Best punk rock related memory?
My favorite punk rock memory is getting to go to FEST last year for the first time ever. Growing up a Florida kid, it killed me not to be able to ever go. It wasn’t possible due to money. I would have to pay for a hotel room for my parents and me since I can’t dress and take care of me. It’s not really possible to go on my own. My friends started a surprise GoFundMe for it. I had so many mixed feelings about it. On one hand, I hated accepting the money. I felt like I accepted something I didn’t deserve. I don’t do zines and whatnot for anything other than to help people and bands I love. On the other hand, it was the best experience I could ever dream of. It’s one thing to write to people from in front of a computer be friends through electronic communication, but it’s a whole different beast to meet people face to face for the first time. That’s wonderful! Cruising around with Jared from Sic Waiting, Jan from Shell Corporation was just amazing. It was great to feel like I belonged and loved by so many. I couldn’t go three feet without being accosted by loving people shouting my name. It was the best thing ever to feel that family atmosphere.

What’s it like for you to live with Cerebral Palsy? 
To be honest, it sucks. I often see disabled people propped up to be the feel good story of the night. People like to feel good when others overcome adversity and champion them when they’re at the top, but they often will turn a blind eye to them when they’re at the bottom, need help etc. The gritty struggle of being disabled is rarely discussed or even represented in the media. It is possible this is because these struggles make others feel uncomfortable or sad, but to fully appreciate someone, you have to consider what they’ve been through. It sucks not to be able to take care for myself as an adult; it sucks to be isolated etc. You’ll never hear me say crap like “It’s a blessing in disguise,” because that’s garbage to me. Maybe that makes me sound bitter, but oh well.
One upside of being disabled is the ability to see life through a different lens. When you struggle so hard just to exist, leave the house and participate in normal activities, it really makes you sensitive to the plight of others. I’d never compare my struggles to others, but because of my position in life, I’ve felt like an underdog. That’s why I’m more empathetic to the needs of others. I don’t mean to sound like I’m bragging or being arrogant, but once you’ve swallowed life’s bitter pill, you start to see the struggles of others; whether it is people with mental disorders, behavioral issues, gay people, transgender folks etc. I like rooting for the underdog. That’s why I get pissed off that politicians have made being human something to be marginalized through denying rights to gay people, trans etc. How dare someone dictate to others how to be? The law and government should be there to help its citizens, not oppress them. Stay out of the bedroom and bathroom of others. I didn’t choose to have Cerebral Palsy, a learning disability or suffer from depression. It is simply a part of who I am. People don’t choose what they’re born with. They ought to be given basic respect and human decency.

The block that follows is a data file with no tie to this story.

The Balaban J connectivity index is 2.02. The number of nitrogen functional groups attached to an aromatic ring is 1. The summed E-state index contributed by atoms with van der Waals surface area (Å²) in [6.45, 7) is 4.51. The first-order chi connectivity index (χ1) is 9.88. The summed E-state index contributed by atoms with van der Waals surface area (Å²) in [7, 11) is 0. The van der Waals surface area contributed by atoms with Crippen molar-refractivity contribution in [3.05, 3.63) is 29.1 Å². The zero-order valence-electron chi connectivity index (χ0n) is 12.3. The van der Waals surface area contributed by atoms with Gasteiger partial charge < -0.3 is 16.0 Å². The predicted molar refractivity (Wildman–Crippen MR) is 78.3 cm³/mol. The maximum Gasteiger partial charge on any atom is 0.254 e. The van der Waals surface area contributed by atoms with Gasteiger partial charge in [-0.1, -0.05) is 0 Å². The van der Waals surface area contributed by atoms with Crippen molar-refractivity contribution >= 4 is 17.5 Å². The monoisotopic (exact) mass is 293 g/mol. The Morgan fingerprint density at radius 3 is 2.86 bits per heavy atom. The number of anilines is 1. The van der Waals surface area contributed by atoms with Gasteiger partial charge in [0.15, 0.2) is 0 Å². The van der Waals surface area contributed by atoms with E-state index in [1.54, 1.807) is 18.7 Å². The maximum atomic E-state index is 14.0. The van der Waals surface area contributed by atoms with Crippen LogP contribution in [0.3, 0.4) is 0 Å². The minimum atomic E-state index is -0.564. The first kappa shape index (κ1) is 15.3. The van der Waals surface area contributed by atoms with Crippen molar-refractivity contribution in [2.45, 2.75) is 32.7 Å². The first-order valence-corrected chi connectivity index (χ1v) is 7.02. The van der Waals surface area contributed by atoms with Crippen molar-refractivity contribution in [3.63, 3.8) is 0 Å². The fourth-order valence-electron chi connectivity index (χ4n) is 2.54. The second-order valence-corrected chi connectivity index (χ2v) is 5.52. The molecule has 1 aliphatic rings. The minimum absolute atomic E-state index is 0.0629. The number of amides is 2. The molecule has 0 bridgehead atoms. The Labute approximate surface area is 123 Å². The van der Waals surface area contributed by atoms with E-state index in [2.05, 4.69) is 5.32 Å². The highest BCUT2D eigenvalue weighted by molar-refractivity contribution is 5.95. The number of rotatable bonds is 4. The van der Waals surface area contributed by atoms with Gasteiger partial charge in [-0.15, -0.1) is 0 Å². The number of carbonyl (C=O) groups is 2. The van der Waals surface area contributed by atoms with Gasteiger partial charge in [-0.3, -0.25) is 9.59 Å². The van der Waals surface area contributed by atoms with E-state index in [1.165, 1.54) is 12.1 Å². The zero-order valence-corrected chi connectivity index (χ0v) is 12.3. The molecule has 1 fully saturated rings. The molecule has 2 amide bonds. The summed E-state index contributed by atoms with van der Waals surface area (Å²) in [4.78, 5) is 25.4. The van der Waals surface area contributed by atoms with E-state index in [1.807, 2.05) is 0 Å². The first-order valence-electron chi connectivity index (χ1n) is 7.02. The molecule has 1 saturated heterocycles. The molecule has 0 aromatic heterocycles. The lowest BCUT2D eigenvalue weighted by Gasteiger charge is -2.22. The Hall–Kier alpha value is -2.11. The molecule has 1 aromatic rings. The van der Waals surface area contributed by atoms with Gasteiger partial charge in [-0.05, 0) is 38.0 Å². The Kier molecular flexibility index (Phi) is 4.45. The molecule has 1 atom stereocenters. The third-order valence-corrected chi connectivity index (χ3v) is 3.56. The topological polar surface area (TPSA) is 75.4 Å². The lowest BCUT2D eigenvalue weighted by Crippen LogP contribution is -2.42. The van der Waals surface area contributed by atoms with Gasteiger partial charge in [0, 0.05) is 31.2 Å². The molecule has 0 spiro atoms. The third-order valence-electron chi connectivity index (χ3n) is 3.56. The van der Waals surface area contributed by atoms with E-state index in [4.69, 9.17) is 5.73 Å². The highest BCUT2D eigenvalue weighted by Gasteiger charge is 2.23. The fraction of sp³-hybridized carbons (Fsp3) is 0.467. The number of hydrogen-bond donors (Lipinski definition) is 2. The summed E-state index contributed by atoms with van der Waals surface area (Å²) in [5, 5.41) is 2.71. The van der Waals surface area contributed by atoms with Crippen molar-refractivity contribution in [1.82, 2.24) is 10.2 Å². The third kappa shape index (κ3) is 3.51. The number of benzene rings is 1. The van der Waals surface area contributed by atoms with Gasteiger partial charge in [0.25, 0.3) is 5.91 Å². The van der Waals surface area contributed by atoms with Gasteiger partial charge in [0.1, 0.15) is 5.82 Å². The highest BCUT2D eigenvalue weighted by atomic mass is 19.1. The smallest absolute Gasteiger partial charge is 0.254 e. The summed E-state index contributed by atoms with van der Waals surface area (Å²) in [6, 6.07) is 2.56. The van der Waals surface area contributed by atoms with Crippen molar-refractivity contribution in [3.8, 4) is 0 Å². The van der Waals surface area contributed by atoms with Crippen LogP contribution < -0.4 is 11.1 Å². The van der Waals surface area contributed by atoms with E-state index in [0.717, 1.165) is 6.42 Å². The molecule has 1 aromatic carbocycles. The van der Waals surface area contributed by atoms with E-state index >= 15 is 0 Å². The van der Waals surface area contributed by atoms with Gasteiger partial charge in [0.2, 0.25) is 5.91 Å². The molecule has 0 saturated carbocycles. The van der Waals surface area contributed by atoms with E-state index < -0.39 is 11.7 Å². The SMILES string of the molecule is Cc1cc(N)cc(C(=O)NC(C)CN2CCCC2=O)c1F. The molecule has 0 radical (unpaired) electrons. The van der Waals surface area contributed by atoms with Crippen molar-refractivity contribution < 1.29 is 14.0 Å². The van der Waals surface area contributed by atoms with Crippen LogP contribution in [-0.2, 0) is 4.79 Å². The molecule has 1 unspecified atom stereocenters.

I wonder if it weren’t for being born a freak, would I have been drawn to punk? I mean freak in an endearing way. If it weren’t for my CP, I’d just be another National Honor Society kid and would probably be into some lame ass mainstream band like Seether or something. Haha.

What’s the biggest misconception you’ve heard about the disorder? 
If we’re talking about CP, I think the biggest misconception about people with CP is that we are mentally disabled. Sure, there are people who have CP and intellectual deficits, but the two don’t always go hand in hand. I use a wheelchair and whatnot, but I don’t have a lower intellectual capacity than your average person. Sometimes strangers will come up to me and assume I’m mentally disabled and talk to me like I’m a kindergartener. It puts me in odd spot because I either have to stand up for myself and hurt their feelings for making assumptions or sit there and be patronized. I guess the right thing would be to correct them, but I don’t like confrontation. I’m not your poster girl and I am not here to educate ignorant people. I guess I should, but it’s taxing. I’ve got more rewarding things to do than talk to every assclown that enters my life.  I’m not the idiot whisper. Fuck off.
I don’t really think about my CP too much to be honest. Once you go down the ‘what if’ rabbit hole, it gets dark. You get what you get in life.
Another thing to consider is that disabled folks want everything able-bodied people want. If you don’t know something, it’s better to ask than assume. A lot of people assume that disabled people can’t or don’t want romantic relationships. I cracked up one time when someone blurted out to me, “Do disabled people have sex?” I guess I can see why people would wonder, but it’s like, “Well duh, we’re human beings with the same needs and desires.” I get that it’s a weird topic, but the bottom line is that we have the same basic needs in life.  We want basic things, but have to find different ways to accomplish them.